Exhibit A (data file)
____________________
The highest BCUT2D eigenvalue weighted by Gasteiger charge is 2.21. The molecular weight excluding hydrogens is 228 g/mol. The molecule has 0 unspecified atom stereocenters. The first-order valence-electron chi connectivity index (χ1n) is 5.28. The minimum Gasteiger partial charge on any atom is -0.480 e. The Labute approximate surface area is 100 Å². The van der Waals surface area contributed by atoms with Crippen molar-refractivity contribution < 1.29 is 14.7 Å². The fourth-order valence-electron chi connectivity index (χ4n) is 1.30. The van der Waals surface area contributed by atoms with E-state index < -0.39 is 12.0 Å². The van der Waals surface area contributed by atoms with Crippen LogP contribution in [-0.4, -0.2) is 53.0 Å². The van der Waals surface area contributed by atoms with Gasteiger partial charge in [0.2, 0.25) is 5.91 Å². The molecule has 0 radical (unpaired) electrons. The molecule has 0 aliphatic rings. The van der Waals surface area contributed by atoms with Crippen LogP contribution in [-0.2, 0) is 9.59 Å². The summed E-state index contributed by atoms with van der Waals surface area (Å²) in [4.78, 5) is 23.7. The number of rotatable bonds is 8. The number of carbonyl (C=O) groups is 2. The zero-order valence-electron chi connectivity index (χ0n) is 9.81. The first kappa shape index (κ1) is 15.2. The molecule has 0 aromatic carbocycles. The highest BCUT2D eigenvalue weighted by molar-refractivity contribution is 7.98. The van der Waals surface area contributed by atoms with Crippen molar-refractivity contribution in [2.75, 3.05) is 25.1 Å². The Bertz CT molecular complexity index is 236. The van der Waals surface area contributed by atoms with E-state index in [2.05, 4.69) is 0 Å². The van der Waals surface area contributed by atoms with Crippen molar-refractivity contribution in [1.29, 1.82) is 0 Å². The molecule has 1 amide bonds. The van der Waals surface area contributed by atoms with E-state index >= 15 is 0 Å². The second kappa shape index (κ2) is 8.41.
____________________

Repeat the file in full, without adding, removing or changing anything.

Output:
The highest BCUT2D eigenvalue weighted by Gasteiger charge is 2.21. The molecular weight excluding hydrogens is 228 g/mol. The molecule has 0 unspecified atom stereocenters. The first-order valence-electron chi connectivity index (χ1n) is 5.28. The minimum Gasteiger partial charge on any atom is -0.480 e. The Labute approximate surface area is 100 Å². The van der Waals surface area contributed by atoms with Crippen molar-refractivity contribution < 1.29 is 14.7 Å². The fourth-order valence-electron chi connectivity index (χ4n) is 1.30. The van der Waals surface area contributed by atoms with E-state index < -0.39 is 12.0 Å². The van der Waals surface area contributed by atoms with Crippen LogP contribution in [-0.4, -0.2) is 53.0 Å². The van der Waals surface area contributed by atoms with Gasteiger partial charge in [0.2, 0.25) is 5.91 Å². The molecule has 0 radical (unpaired) electrons. The molecule has 0 aliphatic rings. The van der Waals surface area contributed by atoms with Crippen LogP contribution in [-0.2, 0) is 9.59 Å². The summed E-state index contributed by atoms with van der Waals surface area (Å²) in [4.78, 5) is 23.7. The number of rotatable bonds is 8. The number of carbonyl (C=O) groups is 2. The zero-order valence-electron chi connectivity index (χ0n) is 9.81. The first kappa shape index (κ1) is 15.2. The molecule has 0 aromatic carbocycles. The highest BCUT2D eigenvalue weighted by molar-refractivity contribution is 7.98. The van der Waals surface area contributed by atoms with Crippen molar-refractivity contribution in [2.75, 3.05) is 25.1 Å². The Bertz CT molecular complexity index is 236. The van der Waals surface area contributed by atoms with E-state index in [2.05, 4.69) is 0 Å². The van der Waals surface area contributed by atoms with Crippen molar-refractivity contribution in [1.29, 1.82) is 0 Å². The molecule has 1 amide bonds. The van der Waals surface area contributed by atoms with E-state index >= 15 is 0 Å². The second kappa shape index (κ2) is 8.41.